Salem Chamber announces 2020 awards
SALEM–Outstanding Citizen of the Year Doug Falk credited the people he’s met in his lifetime and during his volunteering for making him grow as a person.
“I’m happiest when doing something that makes a difference in someone’s life. I just want to pay it forward,” he said.
The Salem resident spoke during the 74th Annual Meeting of the Salem Area Chamber of Commerce, which was held via Zoom this year due to the coronavirus pandemic.
He was honored as the 2020 Outstanding Citizen of the Year, along with Stark Memorial Funeral Home & Cremation Services as this year’s Small Business of the Year, Ventra Salem LLC as the Large Business of the Year and The Brightside Project as the Non-Profit Organization of the Year.
A 1992 graduate of Salem High School, Falk earned a bachelor’s degree in accounting and business from Youngstown State University in 2013. He previously served as a customer service representative and teller manager at Charter One Bank from 1999-2011 and became company accountant for MM Industries in 2013.
He’s in his third year as club president for Salem Kiwanis and assists with the Salem High School Key Club activities, he’s a volunteer and past board member of the Banquet in Salem, board member of the Salem Area Chamber of Commerce, steering committee member of the Salem Area Safety Council and board member of the Dustin Huffman Memorial Scholarship.
Falk serves as organist at Holy Trinity Lutheran Church in Salem and Mt. Moriah Lutheran in Berlin Center. He’s a member of Emmanuel Lutheran Church in Salem and associate member at Holy Trinity, serving on church council and chairing the congregational life at Emmanuel Lutheran. Other activities include team leader with the vacation bible school program at the churches and income tax reviewer/student trainee for the Volunteer Income Tax Assistant at YSU.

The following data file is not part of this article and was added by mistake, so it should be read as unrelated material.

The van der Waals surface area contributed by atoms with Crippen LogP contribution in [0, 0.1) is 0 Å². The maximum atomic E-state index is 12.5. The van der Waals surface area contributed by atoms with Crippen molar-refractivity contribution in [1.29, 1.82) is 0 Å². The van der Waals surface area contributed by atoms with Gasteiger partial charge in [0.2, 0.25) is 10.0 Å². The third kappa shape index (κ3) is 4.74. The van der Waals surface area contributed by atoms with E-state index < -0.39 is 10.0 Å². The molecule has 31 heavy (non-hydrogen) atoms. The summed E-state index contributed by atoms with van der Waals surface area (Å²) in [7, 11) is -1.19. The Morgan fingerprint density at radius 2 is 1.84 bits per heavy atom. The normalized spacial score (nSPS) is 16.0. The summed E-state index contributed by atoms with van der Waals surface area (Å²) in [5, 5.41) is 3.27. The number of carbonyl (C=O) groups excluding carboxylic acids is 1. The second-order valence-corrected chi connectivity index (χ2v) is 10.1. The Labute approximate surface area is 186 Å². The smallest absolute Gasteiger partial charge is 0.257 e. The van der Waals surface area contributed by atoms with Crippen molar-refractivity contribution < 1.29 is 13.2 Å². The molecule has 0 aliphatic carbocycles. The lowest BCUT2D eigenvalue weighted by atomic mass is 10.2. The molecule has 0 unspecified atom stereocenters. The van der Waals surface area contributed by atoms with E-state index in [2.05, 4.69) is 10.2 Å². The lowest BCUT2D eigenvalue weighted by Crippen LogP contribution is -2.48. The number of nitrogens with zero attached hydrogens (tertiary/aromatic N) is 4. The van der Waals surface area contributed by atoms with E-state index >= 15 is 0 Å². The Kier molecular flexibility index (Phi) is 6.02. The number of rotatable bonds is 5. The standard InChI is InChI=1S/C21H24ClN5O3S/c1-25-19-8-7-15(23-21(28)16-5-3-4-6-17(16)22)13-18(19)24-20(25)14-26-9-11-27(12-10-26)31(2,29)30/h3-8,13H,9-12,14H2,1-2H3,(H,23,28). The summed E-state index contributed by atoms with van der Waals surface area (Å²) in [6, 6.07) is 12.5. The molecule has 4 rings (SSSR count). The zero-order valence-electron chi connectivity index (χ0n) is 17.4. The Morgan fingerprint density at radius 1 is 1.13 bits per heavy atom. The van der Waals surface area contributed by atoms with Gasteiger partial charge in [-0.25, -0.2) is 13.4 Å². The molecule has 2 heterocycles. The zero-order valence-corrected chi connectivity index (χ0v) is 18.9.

Falk said he learned about volunteering and giving back during his confirmation class at Emmanuel Lutheran. He said people say “you never stop learning and I agree.”
He was in awe of being chosen for the award and said it seems kind of strange to be selected for just doing what he enjoys doing.
“In the words of JFK, one person can make a difference and everyone should try,” Falk said.
Dan Madden, owner of Stark Memorial Funeral Home & Cremation Services, the Small Business of the Year, talked about the funeral home’s beginnings 100 years ago in North Georgetown and then the move to the current location at 1014 E. State St. in 1921. Madden purchased the business from former longtime owner Russell C. Loudon in 2019.
He thanked his wife Claudia, who provides him with a lot of ideas for the business, and thanked the employees of Stark Memorial, who have put a lot of time in.
“We’re honored and humbled to receive this award,” he said.
Madden commented on the challenges facing all businesses this year due to COVID-19, saying “we had to adjust on the fly like many businesses.”
He said Stark Memorial is happy to provide services to families with programs just as Hugs From Homes for others to show their support during this time of social distancing.
The staff is involved in the community in Rotary Club of Salem, Elks Lodge 305, Salem Italian American Club, Salem Area Chamber of Commerce with Madden as a board member, St. Paul Church, First Presbyterian Church and Church of the Nazarene. Stark Memorial is an active supporter of Salem Parks and Recreation and St. Paul School.